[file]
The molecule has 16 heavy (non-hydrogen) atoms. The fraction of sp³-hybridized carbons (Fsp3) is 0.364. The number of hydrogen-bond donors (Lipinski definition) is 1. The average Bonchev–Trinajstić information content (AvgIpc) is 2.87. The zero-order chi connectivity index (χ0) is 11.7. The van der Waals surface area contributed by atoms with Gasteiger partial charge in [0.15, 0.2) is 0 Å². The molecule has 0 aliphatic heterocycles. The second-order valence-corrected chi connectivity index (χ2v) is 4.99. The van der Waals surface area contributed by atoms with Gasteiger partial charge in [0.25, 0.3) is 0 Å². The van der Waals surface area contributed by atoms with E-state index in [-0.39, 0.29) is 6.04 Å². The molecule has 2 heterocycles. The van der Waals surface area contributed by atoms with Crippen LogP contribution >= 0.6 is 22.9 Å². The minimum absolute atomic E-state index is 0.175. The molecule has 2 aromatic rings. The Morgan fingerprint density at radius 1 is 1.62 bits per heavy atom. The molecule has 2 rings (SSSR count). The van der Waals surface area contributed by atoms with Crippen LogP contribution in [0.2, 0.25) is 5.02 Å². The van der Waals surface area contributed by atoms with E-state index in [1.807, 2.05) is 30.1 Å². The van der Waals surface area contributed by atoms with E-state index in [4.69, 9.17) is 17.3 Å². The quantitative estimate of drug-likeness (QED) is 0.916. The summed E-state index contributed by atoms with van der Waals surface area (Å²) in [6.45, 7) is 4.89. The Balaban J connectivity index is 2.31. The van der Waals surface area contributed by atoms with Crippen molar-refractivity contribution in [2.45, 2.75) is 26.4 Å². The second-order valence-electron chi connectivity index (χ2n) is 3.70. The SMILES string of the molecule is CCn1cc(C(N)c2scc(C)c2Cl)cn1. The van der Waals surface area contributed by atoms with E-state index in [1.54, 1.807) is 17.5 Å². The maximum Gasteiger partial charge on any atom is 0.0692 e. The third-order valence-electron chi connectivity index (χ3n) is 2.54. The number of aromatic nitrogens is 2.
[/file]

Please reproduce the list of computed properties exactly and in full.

The molecule has 16 heavy (non-hydrogen) atoms. The fraction of sp³-hybridized carbons (Fsp3) is 0.364. The number of hydrogen-bond donors (Lipinski definition) is 1. The average Bonchev–Trinajstić information content (AvgIpc) is 2.87. The zero-order chi connectivity index (χ0) is 11.7. The van der Waals surface area contributed by atoms with Gasteiger partial charge in [0.15, 0.2) is 0 Å². The molecule has 0 aliphatic heterocycles. The second-order valence-corrected chi connectivity index (χ2v) is 4.99. The van der Waals surface area contributed by atoms with Gasteiger partial charge in [0.25, 0.3) is 0 Å². The van der Waals surface area contributed by atoms with E-state index in [-0.39, 0.29) is 6.04 Å². The molecule has 2 heterocycles. The van der Waals surface area contributed by atoms with Crippen LogP contribution >= 0.6 is 22.9 Å². The minimum absolute atomic E-state index is 0.175. The molecule has 2 aromatic rings. The Morgan fingerprint density at radius 1 is 1.62 bits per heavy atom. The molecule has 2 rings (SSSR count). The van der Waals surface area contributed by atoms with Crippen LogP contribution in [0.2, 0.25) is 5.02 Å². The van der Waals surface area contributed by atoms with E-state index in [1.807, 2.05) is 30.1 Å². The van der Waals surface area contributed by atoms with E-state index in [4.69, 9.17) is 17.3 Å². The quantitative estimate of drug-likeness (QED) is 0.916. The summed E-state index contributed by atoms with van der Waals surface area (Å²) in [6.45, 7) is 4.89. The Balaban J connectivity index is 2.31. The van der Waals surface area contributed by atoms with Crippen molar-refractivity contribution in [2.45, 2.75) is 26.4 Å². The second-order valence-electron chi connectivity index (χ2n) is 3.70. The SMILES string of the molecule is CCn1cc(C(N)c2scc(C)c2Cl)cn1. The van der Waals surface area contributed by atoms with E-state index in [1.54, 1.807) is 17.5 Å². The maximum Gasteiger partial charge on any atom is 0.0692 e. The third-order valence-electron chi connectivity index (χ3n) is 2.54. The number of aromatic nitrogens is 2.